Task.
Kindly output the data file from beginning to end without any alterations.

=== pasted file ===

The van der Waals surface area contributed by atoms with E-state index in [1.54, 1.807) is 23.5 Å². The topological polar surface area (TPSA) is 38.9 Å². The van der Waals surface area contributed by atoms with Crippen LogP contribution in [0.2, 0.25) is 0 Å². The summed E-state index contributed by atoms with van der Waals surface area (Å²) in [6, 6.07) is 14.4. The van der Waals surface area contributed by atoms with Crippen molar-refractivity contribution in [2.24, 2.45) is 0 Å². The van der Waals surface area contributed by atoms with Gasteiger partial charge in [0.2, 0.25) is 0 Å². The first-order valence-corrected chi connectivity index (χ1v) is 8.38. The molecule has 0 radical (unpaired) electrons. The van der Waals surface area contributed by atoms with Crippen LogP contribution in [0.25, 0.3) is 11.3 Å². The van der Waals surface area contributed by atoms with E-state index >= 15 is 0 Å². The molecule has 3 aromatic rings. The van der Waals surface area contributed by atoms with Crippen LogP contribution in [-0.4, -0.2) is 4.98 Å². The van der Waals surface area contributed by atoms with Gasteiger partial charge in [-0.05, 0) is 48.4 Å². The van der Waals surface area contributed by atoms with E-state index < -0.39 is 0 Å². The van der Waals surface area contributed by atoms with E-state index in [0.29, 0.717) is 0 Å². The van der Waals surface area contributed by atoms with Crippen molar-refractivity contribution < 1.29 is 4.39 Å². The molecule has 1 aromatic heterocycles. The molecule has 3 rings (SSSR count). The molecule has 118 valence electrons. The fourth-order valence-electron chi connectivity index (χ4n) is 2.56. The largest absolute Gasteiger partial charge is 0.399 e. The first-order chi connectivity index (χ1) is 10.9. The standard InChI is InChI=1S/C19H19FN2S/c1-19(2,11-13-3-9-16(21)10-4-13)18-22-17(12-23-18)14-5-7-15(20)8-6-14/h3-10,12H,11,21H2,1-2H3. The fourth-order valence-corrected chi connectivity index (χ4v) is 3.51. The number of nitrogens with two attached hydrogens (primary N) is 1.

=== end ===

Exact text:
The van der Waals surface area contributed by atoms with E-state index in [1.54, 1.807) is 23.5 Å². The topological polar surface area (TPSA) is 38.9 Å². The van der Waals surface area contributed by atoms with Crippen LogP contribution in [0.2, 0.25) is 0 Å². The summed E-state index contributed by atoms with van der Waals surface area (Å²) in [6, 6.07) is 14.4. The van der Waals surface area contributed by atoms with Crippen molar-refractivity contribution in [2.24, 2.45) is 0 Å². The van der Waals surface area contributed by atoms with Gasteiger partial charge in [0.2, 0.25) is 0 Å². The first-order valence-corrected chi connectivity index (χ1v) is 8.38. The molecule has 0 radical (unpaired) electrons. The van der Waals surface area contributed by atoms with Crippen LogP contribution in [0.25, 0.3) is 11.3 Å². The van der Waals surface area contributed by atoms with E-state index >= 15 is 0 Å². The molecule has 3 aromatic rings. The van der Waals surface area contributed by atoms with Crippen LogP contribution in [-0.4, -0.2) is 4.98 Å². The van der Waals surface area contributed by atoms with Gasteiger partial charge in [-0.05, 0) is 48.4 Å². The van der Waals surface area contributed by atoms with E-state index < -0.39 is 0 Å². The van der Waals surface area contributed by atoms with E-state index in [0.29, 0.717) is 0 Å². The van der Waals surface area contributed by atoms with Crippen molar-refractivity contribution < 1.29 is 4.39 Å². The molecule has 1 aromatic heterocycles. The molecule has 3 rings (SSSR count). The molecule has 118 valence electrons. The fourth-order valence-electron chi connectivity index (χ4n) is 2.56. The largest absolute Gasteiger partial charge is 0.399 e. The first-order chi connectivity index (χ1) is 10.9. The standard InChI is InChI=1S/C19H19FN2S/c1-19(2,11-13-3-9-16(21)10-4-13)18-22-17(12-23-18)14-5-7-15(20)8-6-14/h3-10,12H,11,21H2,1-2H3. The fourth-order valence-corrected chi connectivity index (χ4v) is 3.51. The number of nitrogens with two attached hydrogens (primary N) is 1.